- The Washington Times - Tuesday, October 7, 2008

Republican John McCain and Democrat Barack Obama slug it out again tonight at a showdown debate in the Arizona senator’s favored town-hall setting, which gives him his best chance to jump-start his sputtering campaign at a critical moment in the presidential election.

Fearing Mr. McCain is fast running out of time to structurally change the election’s strategic political focus, Republican strategists say that his only hope now is to make his rival’s judgment, inexperience, liberalism and tax increases the central issues in the campaign’s remaining weeks.

They say the antidote to Mr. Obama’s poll-driving lead on the economy is to attack him much more aggressively on his desire to take more tax money from people’s pockets.

“Obama’s tax-and-redistribute policies will not resurrect jobs, wages or the price of stocks in American retirement accounts,” said University of Maryland economist Peter Morici, who has been critical of the economic plans both candidates have proposed. “In fact, Obama’s policies may make economic conditions worse.”

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INTERACTIVE Electoral map

Many experts say Mr. Obama’s “redistributionist” tax policies would raise the 35 percent top income-tax rate to 39.6 percent, increase the 15 percent capital gains and dividend tax rates to between 20 percent and 28 percent, impose higher taxes on corporations, and increase the Social Security payroll tax on upper-income Americans.

The second of three presidential debates takes place at Belmont University in Nashville, Tenn., at a pivotal juncture for Mr. McCain, when his polls are sinking, the economy is teetering on the brink of recession, the stock market is in a nosedive and Mr. Obama is leading in at least half a dozen Republican red states from New Mexico to Florida.

The Gallup Poll’s national daily voter survey showed the Democratic candidate leading in the race by eight points, 50 percent to 42 percent, “the 10th straight day he has held a significant lead,” the polling organization said Monday.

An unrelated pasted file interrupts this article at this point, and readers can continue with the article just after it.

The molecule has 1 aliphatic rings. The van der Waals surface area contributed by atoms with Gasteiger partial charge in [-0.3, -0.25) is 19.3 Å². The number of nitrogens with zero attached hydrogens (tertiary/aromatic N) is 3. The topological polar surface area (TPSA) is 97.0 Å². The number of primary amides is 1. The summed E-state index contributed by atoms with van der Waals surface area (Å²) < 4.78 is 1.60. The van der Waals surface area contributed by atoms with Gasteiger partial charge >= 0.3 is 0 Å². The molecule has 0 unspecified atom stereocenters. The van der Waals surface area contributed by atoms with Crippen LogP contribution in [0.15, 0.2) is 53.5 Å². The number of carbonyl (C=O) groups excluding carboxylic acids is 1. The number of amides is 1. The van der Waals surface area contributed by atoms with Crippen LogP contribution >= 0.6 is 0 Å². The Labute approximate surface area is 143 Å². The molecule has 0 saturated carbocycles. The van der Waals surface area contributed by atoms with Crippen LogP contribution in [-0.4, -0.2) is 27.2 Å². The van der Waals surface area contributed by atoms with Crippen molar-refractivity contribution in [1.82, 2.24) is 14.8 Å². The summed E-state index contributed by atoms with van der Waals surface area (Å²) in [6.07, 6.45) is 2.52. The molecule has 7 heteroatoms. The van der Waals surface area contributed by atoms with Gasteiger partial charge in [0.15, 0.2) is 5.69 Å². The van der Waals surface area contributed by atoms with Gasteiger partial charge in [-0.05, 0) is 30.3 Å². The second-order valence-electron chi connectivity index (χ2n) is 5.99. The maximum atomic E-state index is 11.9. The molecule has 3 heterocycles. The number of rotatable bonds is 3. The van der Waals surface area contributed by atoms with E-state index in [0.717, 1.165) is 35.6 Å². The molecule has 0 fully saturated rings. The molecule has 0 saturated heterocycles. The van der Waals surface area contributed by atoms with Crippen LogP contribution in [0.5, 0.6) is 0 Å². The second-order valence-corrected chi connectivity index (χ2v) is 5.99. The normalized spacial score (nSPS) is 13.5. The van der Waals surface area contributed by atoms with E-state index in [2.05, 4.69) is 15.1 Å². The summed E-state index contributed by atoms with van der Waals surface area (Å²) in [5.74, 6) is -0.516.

Party strategists said it was also crucial for Mr. McCain to step up his attacks on Mr. Obama’s limited experience in government and his total absence from congressional negotiations to hammer out the kind of legislative compromises he says he would bring about as president.

“McCain has got to make the campaign about Barack Obama. There is this uneasiness among his supporters about whether he is tested enough, ready enough and whether people really know him,” said Republican campaign adviser John Brabender.

“McCain’s got to say that with everything going on in the world, my opponent hasn’t completed a full term in office other than in the Illinois state legislature, that he is not ready to lead, that he is a risk that Americans cannot afford to take,” Mr. Brabender said.

“People have to leave that debate saying, ‘Am I ready to pull the lever for Barack Obama,’ ” he said.

Mr. McCain has long been comfortable with the town-hall format that he has used throughout his two presidential campaigns, in which the audience submits questions to the candidate. He tried to get Mr. Obama to join him in 10 town-hall debates this summer at the end of the primary season, but the freshman senator turned him down.

“McCain’s better in this town-hall environment than Obama is because he’s been doing it forever and is comfortable answering people’s questions. It was a much higher risk for Obama back then because he needed the time to learn about the things he didn’t have to think about when he was running in the primaries against Hillary Clinton,” said Rich Galen, a veteran Republican campaign strategist.

Polls showed that Mr. Obama won last month’s first debate in Oxford, Miss, moderated by PBS anchor Jim Lehrer, but many analysts felt it was a split decision, with Mr. Obama clearly winning the first round on the economy, and Mr. McCain outscoring his rival when the subject turned to national security and foreign-policy issues. Mr. Lehrer asked all of the questions.

Tuesday night’s debate, which will focus entirely on economic and domestic-policy issues, will be moderated by NBC’s Tom Brokaw, with questions drawn from between 100 and 150 undecided likely voters in the audience.

Explore different election-night scenarios with our ‘Road to 270’ interactive electoral college map.

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